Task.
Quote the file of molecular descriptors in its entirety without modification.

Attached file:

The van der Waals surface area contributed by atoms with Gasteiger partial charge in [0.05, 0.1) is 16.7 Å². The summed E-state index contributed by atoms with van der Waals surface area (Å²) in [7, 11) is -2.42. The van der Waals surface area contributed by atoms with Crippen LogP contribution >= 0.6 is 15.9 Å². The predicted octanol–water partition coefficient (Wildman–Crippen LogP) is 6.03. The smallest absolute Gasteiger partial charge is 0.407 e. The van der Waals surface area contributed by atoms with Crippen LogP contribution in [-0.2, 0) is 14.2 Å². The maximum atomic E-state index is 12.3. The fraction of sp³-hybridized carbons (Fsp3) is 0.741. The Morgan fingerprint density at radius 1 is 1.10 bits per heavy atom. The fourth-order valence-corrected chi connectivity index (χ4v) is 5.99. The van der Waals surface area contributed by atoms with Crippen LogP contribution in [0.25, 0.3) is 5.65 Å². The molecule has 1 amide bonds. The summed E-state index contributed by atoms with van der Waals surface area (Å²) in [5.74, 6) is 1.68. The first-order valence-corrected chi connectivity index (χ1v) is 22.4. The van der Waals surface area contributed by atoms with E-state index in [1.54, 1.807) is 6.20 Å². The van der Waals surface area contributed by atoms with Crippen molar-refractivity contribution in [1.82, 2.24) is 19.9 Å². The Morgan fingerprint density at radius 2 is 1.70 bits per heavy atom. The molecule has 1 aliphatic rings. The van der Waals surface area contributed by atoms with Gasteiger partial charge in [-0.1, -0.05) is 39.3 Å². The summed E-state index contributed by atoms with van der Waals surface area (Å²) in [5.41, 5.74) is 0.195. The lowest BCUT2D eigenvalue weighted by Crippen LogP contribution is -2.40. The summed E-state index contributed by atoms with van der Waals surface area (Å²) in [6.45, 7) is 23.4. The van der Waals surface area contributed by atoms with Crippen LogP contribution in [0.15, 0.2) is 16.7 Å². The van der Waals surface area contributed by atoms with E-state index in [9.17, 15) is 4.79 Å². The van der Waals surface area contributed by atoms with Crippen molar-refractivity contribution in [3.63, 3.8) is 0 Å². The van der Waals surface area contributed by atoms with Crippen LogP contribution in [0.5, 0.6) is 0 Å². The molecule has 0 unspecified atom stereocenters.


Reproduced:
The van der Waals surface area contributed by atoms with Gasteiger partial charge in [0.05, 0.1) is 16.7 Å². The summed E-state index contributed by atoms with van der Waals surface area (Å²) in [7, 11) is -2.42. The van der Waals surface area contributed by atoms with Crippen LogP contribution >= 0.6 is 15.9 Å². The predicted octanol–water partition coefficient (Wildman–Crippen LogP) is 6.03. The smallest absolute Gasteiger partial charge is 0.407 e. The van der Waals surface area contributed by atoms with Crippen LogP contribution in [-0.2, 0) is 14.2 Å². The maximum atomic E-state index is 12.3. The fraction of sp³-hybridized carbons (Fsp3) is 0.741. The Morgan fingerprint density at radius 1 is 1.10 bits per heavy atom. The fourth-order valence-corrected chi connectivity index (χ4v) is 5.99. The van der Waals surface area contributed by atoms with Crippen LogP contribution in [0.25, 0.3) is 5.65 Å². The molecule has 1 amide bonds. The summed E-state index contributed by atoms with van der Waals surface area (Å²) in [5.74, 6) is 1.68. The first-order valence-corrected chi connectivity index (χ1v) is 22.4. The van der Waals surface area contributed by atoms with E-state index in [1.54, 1.807) is 6.20 Å². The van der Waals surface area contributed by atoms with Crippen molar-refractivity contribution in [1.82, 2.24) is 19.9 Å². The Morgan fingerprint density at radius 2 is 1.70 bits per heavy atom. The molecule has 1 aliphatic rings. The van der Waals surface area contributed by atoms with Gasteiger partial charge in [-0.1, -0.05) is 39.3 Å². The summed E-state index contributed by atoms with van der Waals surface area (Å²) in [5.41, 5.74) is 0.195. The lowest BCUT2D eigenvalue weighted by Crippen LogP contribution is -2.40. The summed E-state index contributed by atoms with van der Waals surface area (Å²) in [6.45, 7) is 23.4. The van der Waals surface area contributed by atoms with Crippen LogP contribution in [0.15, 0.2) is 16.7 Å². The van der Waals surface area contributed by atoms with E-state index in [9.17, 15) is 4.79 Å². The van der Waals surface area contributed by atoms with Crippen molar-refractivity contribution in [3.63, 3.8) is 0 Å². The van der Waals surface area contributed by atoms with Crippen LogP contribution in [0.5, 0.6) is 0 Å². The molecule has 0 unspecified atom stereocenters.